It is hard to remember an occasion when England have gone into their first Test of the home summer with five different spinners all pitching a case for inclusion in the side, but these are unprecedented times.
England’s spin cadre have worked closely with Richard Dawson in the nets over the past week, and all have had the opportunity to bowl in this week’s intra-squad warm-up match.
Amar Virdi looks the least likely to play at the Ageas Bowl next week, having been parachuted into Team Buttler at the last minute when Sam Curran went down with a suspected diarrhoea and vomiting bug, while Matt Parkinson‘s relative inexperience may count against him, despite him luring Ben Stokes into a false shot on the stroke of tea on Thursday to have him stumped.
That leaves Moeen Ali, Dom Bess and Jack Leach: all three of them fingerspinners, with similar batting returns in recent years despite Moeen’s greater pedigree. All three have strong claims to the role, but it appeared instructive that it took 68 overs for Moeen to be brought into the attack on the first afternoon. When he did come on, newcomer Dan Lawrence found it easy to knock him about, and a 27-ball 5 on the second day did little to further his case.
Seemingly, then, England have a choice next week between Leach and Bess, the Somerset team-mates: the former was first-choice going into the winter before his various illnesses, while the latter took his unlikely opportunity with both hands in South Africa.
In this warm-up match, it has been Bess who has impressed more. Leach went wicketless across 15 first-innings overs while Bess took two in his 20 on Thursday; Leach also conceded 3.8 runs per over compared to Bess’ 3.0, and bowled one maiden compared to Bess’ six.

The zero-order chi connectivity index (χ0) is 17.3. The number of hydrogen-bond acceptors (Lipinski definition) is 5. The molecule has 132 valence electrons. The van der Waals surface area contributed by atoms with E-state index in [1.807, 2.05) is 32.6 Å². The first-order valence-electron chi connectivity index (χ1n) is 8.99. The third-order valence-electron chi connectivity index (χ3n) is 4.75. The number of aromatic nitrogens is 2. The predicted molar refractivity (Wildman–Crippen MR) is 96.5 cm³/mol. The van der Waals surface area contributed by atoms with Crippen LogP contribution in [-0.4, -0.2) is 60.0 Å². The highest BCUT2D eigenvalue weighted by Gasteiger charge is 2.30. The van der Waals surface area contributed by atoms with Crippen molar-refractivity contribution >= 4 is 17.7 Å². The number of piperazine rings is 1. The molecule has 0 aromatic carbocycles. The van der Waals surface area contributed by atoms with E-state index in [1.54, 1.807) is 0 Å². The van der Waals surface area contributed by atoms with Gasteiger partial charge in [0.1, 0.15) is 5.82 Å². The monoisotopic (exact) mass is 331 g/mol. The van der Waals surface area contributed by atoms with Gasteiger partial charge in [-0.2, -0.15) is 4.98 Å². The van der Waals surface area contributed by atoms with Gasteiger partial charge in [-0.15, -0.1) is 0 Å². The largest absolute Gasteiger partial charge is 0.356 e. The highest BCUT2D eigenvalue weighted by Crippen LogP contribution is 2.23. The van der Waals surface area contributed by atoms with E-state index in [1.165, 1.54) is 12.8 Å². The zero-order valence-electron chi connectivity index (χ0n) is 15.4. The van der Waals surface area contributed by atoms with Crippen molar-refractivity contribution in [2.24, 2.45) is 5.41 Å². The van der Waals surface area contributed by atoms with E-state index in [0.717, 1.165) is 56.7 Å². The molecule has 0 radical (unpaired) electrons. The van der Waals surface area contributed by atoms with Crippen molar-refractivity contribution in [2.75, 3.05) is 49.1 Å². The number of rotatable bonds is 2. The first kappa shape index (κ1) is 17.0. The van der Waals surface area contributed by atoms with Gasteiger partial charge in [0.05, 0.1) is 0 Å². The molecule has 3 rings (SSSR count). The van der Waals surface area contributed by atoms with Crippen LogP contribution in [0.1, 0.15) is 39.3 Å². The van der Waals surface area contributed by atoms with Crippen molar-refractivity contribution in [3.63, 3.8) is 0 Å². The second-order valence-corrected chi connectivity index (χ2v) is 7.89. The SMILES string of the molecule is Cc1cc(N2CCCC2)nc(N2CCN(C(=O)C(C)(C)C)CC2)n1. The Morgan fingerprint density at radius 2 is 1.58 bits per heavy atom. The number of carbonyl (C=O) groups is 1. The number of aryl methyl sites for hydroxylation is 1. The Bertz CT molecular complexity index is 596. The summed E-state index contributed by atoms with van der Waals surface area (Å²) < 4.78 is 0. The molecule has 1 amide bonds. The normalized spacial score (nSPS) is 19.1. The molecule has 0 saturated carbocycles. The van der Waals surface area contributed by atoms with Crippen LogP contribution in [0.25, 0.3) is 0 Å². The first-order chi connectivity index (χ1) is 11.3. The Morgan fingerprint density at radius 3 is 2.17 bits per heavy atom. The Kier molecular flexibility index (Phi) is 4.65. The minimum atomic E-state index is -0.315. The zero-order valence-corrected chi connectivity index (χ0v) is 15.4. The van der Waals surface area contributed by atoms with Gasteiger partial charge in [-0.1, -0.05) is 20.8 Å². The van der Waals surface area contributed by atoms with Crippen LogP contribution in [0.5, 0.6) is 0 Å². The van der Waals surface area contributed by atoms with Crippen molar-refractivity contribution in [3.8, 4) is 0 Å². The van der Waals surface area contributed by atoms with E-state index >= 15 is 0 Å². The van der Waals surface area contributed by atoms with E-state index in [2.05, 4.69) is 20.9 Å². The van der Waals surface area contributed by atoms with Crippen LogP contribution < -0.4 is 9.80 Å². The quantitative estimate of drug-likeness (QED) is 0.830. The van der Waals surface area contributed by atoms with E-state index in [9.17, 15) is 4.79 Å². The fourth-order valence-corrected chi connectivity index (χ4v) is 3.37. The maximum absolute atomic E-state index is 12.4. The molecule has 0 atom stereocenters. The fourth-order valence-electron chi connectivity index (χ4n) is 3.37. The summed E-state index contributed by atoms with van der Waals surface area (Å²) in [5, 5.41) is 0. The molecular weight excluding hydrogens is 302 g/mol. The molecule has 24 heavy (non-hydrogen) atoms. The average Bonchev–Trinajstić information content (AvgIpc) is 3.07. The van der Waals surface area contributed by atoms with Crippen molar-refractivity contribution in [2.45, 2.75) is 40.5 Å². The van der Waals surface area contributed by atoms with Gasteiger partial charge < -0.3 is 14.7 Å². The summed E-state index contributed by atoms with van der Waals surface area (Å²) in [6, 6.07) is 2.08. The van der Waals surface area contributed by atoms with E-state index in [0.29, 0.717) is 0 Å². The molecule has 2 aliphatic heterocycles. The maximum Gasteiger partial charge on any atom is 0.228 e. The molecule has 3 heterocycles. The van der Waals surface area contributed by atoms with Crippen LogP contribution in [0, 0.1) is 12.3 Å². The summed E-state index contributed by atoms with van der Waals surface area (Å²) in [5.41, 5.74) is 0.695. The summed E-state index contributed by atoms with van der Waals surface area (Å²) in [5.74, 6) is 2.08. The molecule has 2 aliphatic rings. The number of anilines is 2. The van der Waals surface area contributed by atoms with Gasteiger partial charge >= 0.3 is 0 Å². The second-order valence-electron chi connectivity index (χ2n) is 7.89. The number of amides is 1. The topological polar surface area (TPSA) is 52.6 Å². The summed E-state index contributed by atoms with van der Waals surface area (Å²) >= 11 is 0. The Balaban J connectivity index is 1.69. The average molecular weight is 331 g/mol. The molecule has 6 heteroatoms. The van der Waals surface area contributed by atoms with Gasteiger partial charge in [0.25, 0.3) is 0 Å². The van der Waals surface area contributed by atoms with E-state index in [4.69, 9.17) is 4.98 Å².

But the make-up of the West Indies batting line-up poses an interesting conundrum, given that there are 13 right-handers and only two left-handers in their 15-man squad. One of those lefties, Raymon Reifer, looks unlikely to play the first Test, while John Campbell is an opening batsman, whom England will hope to dismiss before the spinners come on.
It may be a simplification to look at fingerspinners only through the lens of whether they turn the ball into or away from a batsman, but raw statistics help illustrate the point. Across the last five English Test summers, offspinners average significantly more bowling to right-handers (37.58) than left (28.38), while the disparity is only slightly smaller among slow left-armers (36.42 to left-handers, 30.87 to right-handers).
What’s more, the players in West Indies’ middle order that a spinner may well be relied upon to dismiss have substantially better records against offspinners than slow left-armers, in particular the engine room of Jason Holder, Shai Hope and Shane Dowrich.
Bess played the issue down in his close-of-play press conference on Thursday evening, saying that he was comfortable bowling to whoever he needed to. He cited Moeen’s five-wicket haul at the Ageas Bowl against India in 2018 as evidence that it would not be a major issue – though with left-armer Curran self-isolating, it seems unlikely that there will be as many footholes created outside the right-handers’ off stump this time around.
“It’s funny, you talk about right-handers and left-handers, but a good offspinner or a good spinner is going to take wickets no matter what,” Bess said. “You’ve got to be threatening on the inside or the outside edge.